For many people, strata fees and levies are a downside of living in an apartment or townhouse. However, many expenses, such as insurance and maintenance costs, also exist for house owners.
Curious about what your strata levies include and how they’re calculated? Or wondering why your strata fees are high? PICA Group covers the ins and outs of all you need to know when it comes to strata fees and levy payments:
Incoming money from levy payments allocates into three different types of strata funds managed by the owners corporation: administrative fund, capital works/sinking fund, and special levies.
The individual levies paid by each lot (your apartment or townhouse) is determined by the unit entitlement found in the schedule on the registered strata plan.
The unit entitlement is registered by the developer at the time the property is built and determines the proportion of ownership a lot holder carries and includes common areas. The unit entitlement quantifies the property owners’ legal and financial rights and obligations within strata or community living.
Unit entitlement is based on the lot’s market value when the strata plan is registered. Generally, the larger the lot, the more unit entitlement it has, which means higher levies for the unit.
A qualified and experienced quantity surveyor or property valuer initially calculates your strata levies. It is their job to assess all the possible outgoings, prepare a schedule of the costs, and determine the levies payable.
Following the initial determination, levies are calculated at the annual general meeting (AGM) by the owners corporation or body corporate.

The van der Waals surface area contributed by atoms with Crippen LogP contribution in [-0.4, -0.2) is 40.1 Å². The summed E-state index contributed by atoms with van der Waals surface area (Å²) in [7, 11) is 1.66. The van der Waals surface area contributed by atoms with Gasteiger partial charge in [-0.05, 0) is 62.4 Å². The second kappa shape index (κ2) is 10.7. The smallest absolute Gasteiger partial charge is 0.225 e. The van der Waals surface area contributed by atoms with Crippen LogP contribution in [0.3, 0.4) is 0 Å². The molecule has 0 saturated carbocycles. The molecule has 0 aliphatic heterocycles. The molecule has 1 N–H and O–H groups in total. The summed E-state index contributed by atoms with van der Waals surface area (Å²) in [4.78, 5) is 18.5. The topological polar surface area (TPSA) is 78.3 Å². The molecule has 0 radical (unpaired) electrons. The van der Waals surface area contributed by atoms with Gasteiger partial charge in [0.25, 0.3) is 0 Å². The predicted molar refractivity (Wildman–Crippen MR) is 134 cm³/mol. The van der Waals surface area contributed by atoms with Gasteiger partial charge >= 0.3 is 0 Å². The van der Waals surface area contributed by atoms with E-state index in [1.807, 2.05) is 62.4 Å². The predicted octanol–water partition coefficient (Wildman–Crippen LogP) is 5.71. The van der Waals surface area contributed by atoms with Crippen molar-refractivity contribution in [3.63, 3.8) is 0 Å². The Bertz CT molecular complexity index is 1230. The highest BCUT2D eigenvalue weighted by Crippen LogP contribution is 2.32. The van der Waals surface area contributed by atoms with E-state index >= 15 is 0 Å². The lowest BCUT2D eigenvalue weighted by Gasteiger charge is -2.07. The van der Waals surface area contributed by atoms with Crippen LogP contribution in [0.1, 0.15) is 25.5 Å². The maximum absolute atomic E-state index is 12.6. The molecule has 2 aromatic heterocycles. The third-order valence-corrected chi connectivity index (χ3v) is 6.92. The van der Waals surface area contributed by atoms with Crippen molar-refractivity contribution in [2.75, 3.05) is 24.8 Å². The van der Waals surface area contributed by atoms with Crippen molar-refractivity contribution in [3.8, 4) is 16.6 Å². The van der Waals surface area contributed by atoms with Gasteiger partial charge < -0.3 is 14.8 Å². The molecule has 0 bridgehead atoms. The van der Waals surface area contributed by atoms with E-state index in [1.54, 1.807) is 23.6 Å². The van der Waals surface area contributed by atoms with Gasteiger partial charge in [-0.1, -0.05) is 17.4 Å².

Firstly, there needs to be a budget set that shows the current financial situation and any estimates of payments to be made and received.
Before voting, the budget is distributed with the AGM notice or tabled at the meeting, where a majority vote is needed to approve the motion to set levies.
Your levy payments should be relatively low if you live in a consistently maintained small strata scheme with no lift, pool or other amenities and minimal gardens. You can likely expect to pay more if you live in a high-rise apartment with elevators, on-site security, a gym, a sauna, a swimming pool, a tennis court, and other facilities.
Less-visible costs for ongoing internal infrastructure upkeep can also be expensive. These include air conditioning, elevators, interior lighting, and hydraulic pumps. For example, lift maintenance can equate to around $6,000 per lift.
The most significant expense for most strata schemes is generally insurance. If your property has had multiple insurance claims, this may drive up the cost of your annual insurance premiums.
Your committee can help control costs with consistent preventative maintenance. However, if maintenance activities are left to chance, prices can increase and levies may rise.
Older buildings may have higher costs associated with more frequent repairs. Newer buildings may not have as much maintenance but may have more infrastructure and amenities to keep up with.
Your strata scheme may have been the subject of legal action for owners who haven’t paid their levies in the past. So your strata levies may also contribute to paying debts instead of improving the property.
If you’d like to learn more about managing your strata property’s financials, download your free Community Living guide on strata financials. For a consultation to review your common property insurance by our CommunitySure insurance team, click here.